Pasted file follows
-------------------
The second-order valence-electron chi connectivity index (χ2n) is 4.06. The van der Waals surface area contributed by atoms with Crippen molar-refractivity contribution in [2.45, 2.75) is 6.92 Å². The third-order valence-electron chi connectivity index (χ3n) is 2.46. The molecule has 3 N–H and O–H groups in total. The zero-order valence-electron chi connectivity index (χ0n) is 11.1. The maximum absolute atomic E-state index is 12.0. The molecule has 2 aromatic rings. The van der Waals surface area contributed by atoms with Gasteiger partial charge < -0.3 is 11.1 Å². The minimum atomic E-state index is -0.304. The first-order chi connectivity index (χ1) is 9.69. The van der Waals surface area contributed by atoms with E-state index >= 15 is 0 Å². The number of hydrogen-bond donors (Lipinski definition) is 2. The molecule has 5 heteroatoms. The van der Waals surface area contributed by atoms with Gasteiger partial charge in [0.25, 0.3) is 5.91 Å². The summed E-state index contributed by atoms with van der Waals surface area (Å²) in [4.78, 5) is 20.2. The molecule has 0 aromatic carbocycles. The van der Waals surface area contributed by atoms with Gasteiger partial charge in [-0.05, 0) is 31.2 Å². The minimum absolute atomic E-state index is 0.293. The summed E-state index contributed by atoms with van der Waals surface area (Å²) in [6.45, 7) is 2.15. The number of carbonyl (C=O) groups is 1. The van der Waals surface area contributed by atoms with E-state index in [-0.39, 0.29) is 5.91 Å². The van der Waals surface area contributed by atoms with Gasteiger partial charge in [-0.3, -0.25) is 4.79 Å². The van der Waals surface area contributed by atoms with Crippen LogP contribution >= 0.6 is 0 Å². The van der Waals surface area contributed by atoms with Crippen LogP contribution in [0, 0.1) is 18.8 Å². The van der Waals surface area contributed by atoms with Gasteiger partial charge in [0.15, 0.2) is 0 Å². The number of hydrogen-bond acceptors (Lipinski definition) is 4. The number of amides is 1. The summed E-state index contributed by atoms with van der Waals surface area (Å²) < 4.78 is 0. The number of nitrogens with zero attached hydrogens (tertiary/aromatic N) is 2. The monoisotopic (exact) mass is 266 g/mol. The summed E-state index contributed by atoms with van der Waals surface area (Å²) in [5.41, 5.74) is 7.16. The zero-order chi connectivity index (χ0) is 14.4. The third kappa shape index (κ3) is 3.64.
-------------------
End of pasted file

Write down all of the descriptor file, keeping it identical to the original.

The second-order valence-electron chi connectivity index (χ2n) is 4.06. The van der Waals surface area contributed by atoms with Crippen molar-refractivity contribution in [2.45, 2.75) is 6.92 Å². The third-order valence-electron chi connectivity index (χ3n) is 2.46. The molecule has 3 N–H and O–H groups in total. The zero-order valence-electron chi connectivity index (χ0n) is 11.1. The maximum absolute atomic E-state index is 12.0. The molecule has 2 aromatic rings. The van der Waals surface area contributed by atoms with Gasteiger partial charge < -0.3 is 11.1 Å². The minimum atomic E-state index is -0.304. The first-order chi connectivity index (χ1) is 9.69. The van der Waals surface area contributed by atoms with E-state index >= 15 is 0 Å². The number of hydrogen-bond donors (Lipinski definition) is 2. The molecule has 5 heteroatoms. The van der Waals surface area contributed by atoms with Gasteiger partial charge in [0.25, 0.3) is 5.91 Å². The summed E-state index contributed by atoms with van der Waals surface area (Å²) in [4.78, 5) is 20.2. The molecule has 0 aromatic carbocycles. The van der Waals surface area contributed by atoms with Gasteiger partial charge in [-0.05, 0) is 31.2 Å². The minimum absolute atomic E-state index is 0.293. The summed E-state index contributed by atoms with van der Waals surface area (Å²) in [6.45, 7) is 2.15. The number of carbonyl (C=O) groups is 1. The van der Waals surface area contributed by atoms with E-state index in [-0.39, 0.29) is 5.91 Å². The van der Waals surface area contributed by atoms with Gasteiger partial charge in [-0.3, -0.25) is 4.79 Å². The van der Waals surface area contributed by atoms with Crippen LogP contribution >= 0.6 is 0 Å². The van der Waals surface area contributed by atoms with Crippen LogP contribution in [0, 0.1) is 18.8 Å². The van der Waals surface area contributed by atoms with Gasteiger partial charge in [0.15, 0.2) is 0 Å². The number of hydrogen-bond acceptors (Lipinski definition) is 4. The number of amides is 1. The summed E-state index contributed by atoms with van der Waals surface area (Å²) < 4.78 is 0. The number of nitrogens with zero attached hydrogens (tertiary/aromatic N) is 2. The monoisotopic (exact) mass is 266 g/mol. The summed E-state index contributed by atoms with van der Waals surface area (Å²) in [5.41, 5.74) is 7.16. The zero-order chi connectivity index (χ0) is 14.4. The third kappa shape index (κ3) is 3.64.